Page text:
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Shopworn ‘Relics’ Put Vintage Soul in Guitarists’ Hands

Rare Electric Guitar


If you’ve been down to your local blues bar recently and seen some young gun playing a beat-up 1959 Stratocaster, your eyes may have been fooling you.


What looks like a vintage Strat is probably a “relic,” a modern-day copy that’s been artificially aged by master artisans: carefully worn, tarnished, rubbed, beaten and otherwise altered to look like it’s seen 50 years of sweat, smoke and back-room jam sessions.

Relic guitars first became popular in the 1990s when Keith Richards encouraged two guys from the Fender Custom Shop — John Page and Jay Black — to build a couple of custom guitars and artificially age them. To actually “de-evolve” the instruments, they hired their friend Vince Cunetto, a guitar maker who had developed a few techniques for realistically aging wood, paint and metal.


The first Fender Relics, a blonde ’50s Mary Kaye Stratocaster and a ’50s Nocaster, arrived in retail stores a few months later. Page purposely chose the Relic brand name for its pious connotations. “Guitar playing is a religious experience to people,” he says.


The guitars were a huge hit. For one thing, they were easy on the wallet. Serious players dream of owning a vintage Stratocaster, but a guitar actually built in the 1950s or ’60s could set you back between $15,000 and $25,000. Fender Relic guitars, which the company still produces, start at $2,000.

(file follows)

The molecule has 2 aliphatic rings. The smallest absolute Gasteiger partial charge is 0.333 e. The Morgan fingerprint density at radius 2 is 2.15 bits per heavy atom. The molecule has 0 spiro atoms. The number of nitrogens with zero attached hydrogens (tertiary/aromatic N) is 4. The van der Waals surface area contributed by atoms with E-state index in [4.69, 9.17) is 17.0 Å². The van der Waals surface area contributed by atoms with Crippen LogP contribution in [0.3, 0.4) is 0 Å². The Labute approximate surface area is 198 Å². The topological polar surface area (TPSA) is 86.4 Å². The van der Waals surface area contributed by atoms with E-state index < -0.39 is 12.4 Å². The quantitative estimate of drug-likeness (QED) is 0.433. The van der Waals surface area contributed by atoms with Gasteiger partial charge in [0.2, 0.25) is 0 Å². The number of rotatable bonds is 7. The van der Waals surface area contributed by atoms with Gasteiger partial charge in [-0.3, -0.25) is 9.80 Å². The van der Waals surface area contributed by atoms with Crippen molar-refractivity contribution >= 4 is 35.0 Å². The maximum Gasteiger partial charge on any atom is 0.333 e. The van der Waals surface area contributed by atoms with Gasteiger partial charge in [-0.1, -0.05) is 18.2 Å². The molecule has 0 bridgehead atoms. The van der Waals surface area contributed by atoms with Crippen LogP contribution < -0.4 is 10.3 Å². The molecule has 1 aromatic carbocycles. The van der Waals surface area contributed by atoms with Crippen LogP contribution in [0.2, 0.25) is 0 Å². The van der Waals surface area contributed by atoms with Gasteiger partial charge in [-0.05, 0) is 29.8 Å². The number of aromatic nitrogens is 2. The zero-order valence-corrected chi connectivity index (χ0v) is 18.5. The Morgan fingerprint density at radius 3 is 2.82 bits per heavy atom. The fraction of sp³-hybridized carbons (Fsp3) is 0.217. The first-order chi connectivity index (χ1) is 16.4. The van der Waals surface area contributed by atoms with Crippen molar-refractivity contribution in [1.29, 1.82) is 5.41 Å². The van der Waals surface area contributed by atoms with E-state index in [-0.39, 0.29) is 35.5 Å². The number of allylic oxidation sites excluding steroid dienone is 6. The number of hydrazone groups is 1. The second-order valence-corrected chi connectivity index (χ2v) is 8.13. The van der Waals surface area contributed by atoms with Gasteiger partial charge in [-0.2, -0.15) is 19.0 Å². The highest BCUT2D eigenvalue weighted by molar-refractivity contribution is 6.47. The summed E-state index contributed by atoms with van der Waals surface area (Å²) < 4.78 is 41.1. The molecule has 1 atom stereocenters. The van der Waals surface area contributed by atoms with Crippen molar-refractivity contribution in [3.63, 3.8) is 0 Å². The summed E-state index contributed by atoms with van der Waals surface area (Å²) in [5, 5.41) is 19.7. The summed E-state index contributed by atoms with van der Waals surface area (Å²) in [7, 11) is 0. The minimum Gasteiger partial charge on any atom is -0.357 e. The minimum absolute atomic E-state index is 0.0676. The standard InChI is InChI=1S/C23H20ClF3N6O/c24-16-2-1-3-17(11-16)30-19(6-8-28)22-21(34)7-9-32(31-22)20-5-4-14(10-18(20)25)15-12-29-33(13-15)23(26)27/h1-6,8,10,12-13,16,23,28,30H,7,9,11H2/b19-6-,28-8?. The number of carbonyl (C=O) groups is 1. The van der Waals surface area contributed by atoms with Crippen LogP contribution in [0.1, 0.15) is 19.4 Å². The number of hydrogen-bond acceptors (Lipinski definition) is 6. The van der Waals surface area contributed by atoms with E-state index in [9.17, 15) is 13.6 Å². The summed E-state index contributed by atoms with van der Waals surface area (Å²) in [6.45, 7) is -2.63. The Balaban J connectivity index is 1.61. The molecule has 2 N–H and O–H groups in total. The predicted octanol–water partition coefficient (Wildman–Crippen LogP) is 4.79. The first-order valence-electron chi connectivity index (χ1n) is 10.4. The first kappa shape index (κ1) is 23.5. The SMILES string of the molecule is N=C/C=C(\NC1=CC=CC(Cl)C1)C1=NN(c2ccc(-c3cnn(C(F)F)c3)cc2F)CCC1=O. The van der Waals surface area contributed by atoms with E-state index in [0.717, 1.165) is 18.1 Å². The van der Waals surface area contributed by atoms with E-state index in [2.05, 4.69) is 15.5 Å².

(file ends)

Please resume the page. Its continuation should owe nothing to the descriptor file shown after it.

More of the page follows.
But the mojo resonates deeper than the price point.

“It’s like buying pre-worn jeans,” Page says. “What’s the appeal of a worn pair of jeans? They’re more comfortable — not only do they look cooler, they feel better.”

Vince Cunetto (left) and John Page recall kick-starting the relic guitar market when they began producing

"pre-aged" instruments for Fender in the 1990s.


At first, there was some backlash from collectors who were afraid Fender was polluting the vintage market. The team put those worries to rest by stamping the Fender Custom Shop logo onto each guitar so it wouldn’t be confused with the real deal.


Besides, they never set out to create exact replicas.

“We were trying to imitate them, not nail them,” says Page. “We made modernized versions that were very close to the old designs. They had the same vibe, but they played better.”


The guitars were recognized for their superior build quality and became collectors’ pieces anyway. A decade later, the first Fender Relics — especially the guitars bearing Cunetto’s name and Page’s signature — sell for more than twice their original value.


Neither of the guys work for Fender anymore (Page builds guitars and furniture in his rural Oregon shop, and Cunetto builds both new-looking and old-looking instruments in his shop in Missouri). But their two heads together created what is now commonplace in guitar-building. Gibson, the other industry biggie, has a line of aged guitars. Smaller shops like Bill Nash Guitars, Big Tex Guitars and RS Guitarworks are producing superb artificial artifacts. Check out photos from SMK Music Works’ factory, where they do custom-order aging.